Category Archives: Reviews

Gear I Love: Vector Cup Holder

[I spent last week on vacation, so — like any respectable gear geek — I took the opportunity to try some new gear. I plan to write about a few of those items over the next few weeks.]

Anthro’s sturdy cup holder. Mine is black.

Anthro’s sturdy cup holder. Mine is black.

[You can buy the Vector Cup Holder on Amazon to support this site. Thanks!]

When I’m working (or playing) at my computer, some kind of beverage is always within reach. Unfortunately, electronics don’t like liquids — I’ve got the [water/juice/soda]-damaged gadgets to prove it. So for years I’ve had Anthro’s $30 c-clamp Cup Holder on each of my office’s two desks, to (a) keep my cups and mugs safely away from the gear on my work surfaces; and (b) reduce the chances that I’ll accidentally tip one of those containers over. The sturdy, metal accessories are heavy and bulky, but they don’t budge, and they accommodate even moderately wide coffee cups.

My years of satisfaction with these Anthro cup holders are why I was excited to discover, last year, a Kickstarter project for a portable cup holder designed to provide similar benefits. I immediately pledged $30 to get one of the first 200 units.

The design of the Cup Holder is simple but clever. Made of aluminum, it weighs only 3.3 ounces (96 grams); when collapsed for travel, it’s flat and less than half an inch thick. Pull the round cup ring away from the body of the Cup Holder and rotate it 90 degrees, and you have a holder that’s almost 3.5 inches deep and fits cups up to 3.4 inches in diameter. Squeeze the spring-loaded arm to open the clamp, and it fits tables up to 1.5 inches thick. The strong spring and rubber strips along the clamp arms give the Cup Holder a firm grip.

The Cup Holder, folded for travel

The Cup Holder, folded for travel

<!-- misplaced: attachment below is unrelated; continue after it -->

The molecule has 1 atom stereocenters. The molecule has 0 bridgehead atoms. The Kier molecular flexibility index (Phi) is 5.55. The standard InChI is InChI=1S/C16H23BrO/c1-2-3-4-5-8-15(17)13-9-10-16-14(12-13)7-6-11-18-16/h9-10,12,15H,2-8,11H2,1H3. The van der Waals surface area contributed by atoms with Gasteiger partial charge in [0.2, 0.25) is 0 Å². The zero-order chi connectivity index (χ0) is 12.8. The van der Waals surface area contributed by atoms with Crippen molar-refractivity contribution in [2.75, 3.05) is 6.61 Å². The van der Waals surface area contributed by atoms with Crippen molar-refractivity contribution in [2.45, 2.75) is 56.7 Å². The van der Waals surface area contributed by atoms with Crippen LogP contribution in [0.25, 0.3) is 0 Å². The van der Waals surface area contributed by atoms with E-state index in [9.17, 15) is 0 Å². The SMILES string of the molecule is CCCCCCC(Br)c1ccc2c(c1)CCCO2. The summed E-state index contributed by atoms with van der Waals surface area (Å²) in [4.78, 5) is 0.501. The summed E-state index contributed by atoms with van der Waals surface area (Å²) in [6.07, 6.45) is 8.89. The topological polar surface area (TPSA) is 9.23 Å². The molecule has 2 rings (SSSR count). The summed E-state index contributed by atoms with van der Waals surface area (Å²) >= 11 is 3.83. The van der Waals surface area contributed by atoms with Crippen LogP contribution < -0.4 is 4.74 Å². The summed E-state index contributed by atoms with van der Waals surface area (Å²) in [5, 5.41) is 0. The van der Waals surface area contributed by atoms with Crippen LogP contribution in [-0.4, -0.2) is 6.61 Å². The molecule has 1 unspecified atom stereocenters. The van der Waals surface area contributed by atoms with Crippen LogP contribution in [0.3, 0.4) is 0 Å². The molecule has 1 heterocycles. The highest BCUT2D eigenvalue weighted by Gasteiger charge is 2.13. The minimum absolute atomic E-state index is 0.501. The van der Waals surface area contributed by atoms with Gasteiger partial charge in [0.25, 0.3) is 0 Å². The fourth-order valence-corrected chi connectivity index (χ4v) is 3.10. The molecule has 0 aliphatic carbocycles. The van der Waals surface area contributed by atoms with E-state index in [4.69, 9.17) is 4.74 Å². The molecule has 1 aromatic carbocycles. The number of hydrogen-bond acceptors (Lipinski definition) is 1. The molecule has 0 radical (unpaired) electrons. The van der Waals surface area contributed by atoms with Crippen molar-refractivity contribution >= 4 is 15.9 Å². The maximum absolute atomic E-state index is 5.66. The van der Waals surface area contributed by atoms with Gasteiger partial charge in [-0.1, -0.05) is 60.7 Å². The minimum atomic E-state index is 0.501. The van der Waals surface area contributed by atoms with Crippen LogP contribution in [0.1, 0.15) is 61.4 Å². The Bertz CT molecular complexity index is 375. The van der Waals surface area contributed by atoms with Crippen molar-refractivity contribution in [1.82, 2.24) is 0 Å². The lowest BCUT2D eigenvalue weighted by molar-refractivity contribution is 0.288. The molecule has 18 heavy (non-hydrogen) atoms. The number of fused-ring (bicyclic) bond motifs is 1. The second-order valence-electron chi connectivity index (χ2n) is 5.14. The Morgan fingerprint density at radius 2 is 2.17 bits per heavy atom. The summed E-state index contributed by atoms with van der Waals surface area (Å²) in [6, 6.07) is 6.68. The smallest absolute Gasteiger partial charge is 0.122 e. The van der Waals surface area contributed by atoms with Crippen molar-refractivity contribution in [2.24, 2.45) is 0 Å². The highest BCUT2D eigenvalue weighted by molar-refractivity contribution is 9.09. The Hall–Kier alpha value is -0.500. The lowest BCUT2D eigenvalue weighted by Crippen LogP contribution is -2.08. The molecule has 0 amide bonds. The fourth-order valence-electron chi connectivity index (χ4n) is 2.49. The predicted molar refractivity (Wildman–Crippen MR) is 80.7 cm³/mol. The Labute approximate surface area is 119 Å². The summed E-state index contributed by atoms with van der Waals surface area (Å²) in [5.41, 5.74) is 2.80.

My Vector Cup Holders 1arrived earlier this year, and I’ve been using them around the house — on my office desks and on the communal desk in the family room — for several months; I’ve also used one on the occasional trip to the coffee shop. In those environments, the Cup Holders worked well. They gave me more room on whatever desk or table I happened to be using, they kept my drink safely away from my laptop or keyboard, and, as promised, they helped prevent me from accidentally knocking my drink over.

But last week, flying to and from Hawaii with the kids, was the first chance I had to try the Cup Holders in the environment for which I originally purchased them: in the economy section of a commercial airliner.

The Cup Holder in use on a flight

The Cup Holder in use on a flight

On the downside, I was disappointed to discover that on our two United Airlines flights, the space between adjacent tray tables wasn’t wide enough to accommodate a Cup Holder. This meant that if the person next to me was also using his/her tray table, I couldn’t place my drink to the side of the table; I had to attach the Cup Holder to the front edge. In a cramped coach seat, this wasn’t ideal, but it worked for me, a pretty skinny guy, and it wasn’t a problem at all for my young kids.

And that’s where the upside of the Cup Holders was obvious: While I appreciated a Cup Holder for my own drink, the Cup Holders were fantastic for traveling with kids. They fit airline drink cups perfectly, and cans of juice just fine — it was the first family trip we’ve taken where we (the parents) didn’t have to worry about the kids knocking over their drinks or ours. Even the flight attendants were impressed, as each and every one asked us where we got the Cup Holders.2

The rubber bumper that never wants to stick

The rubber bumper that never wants to stick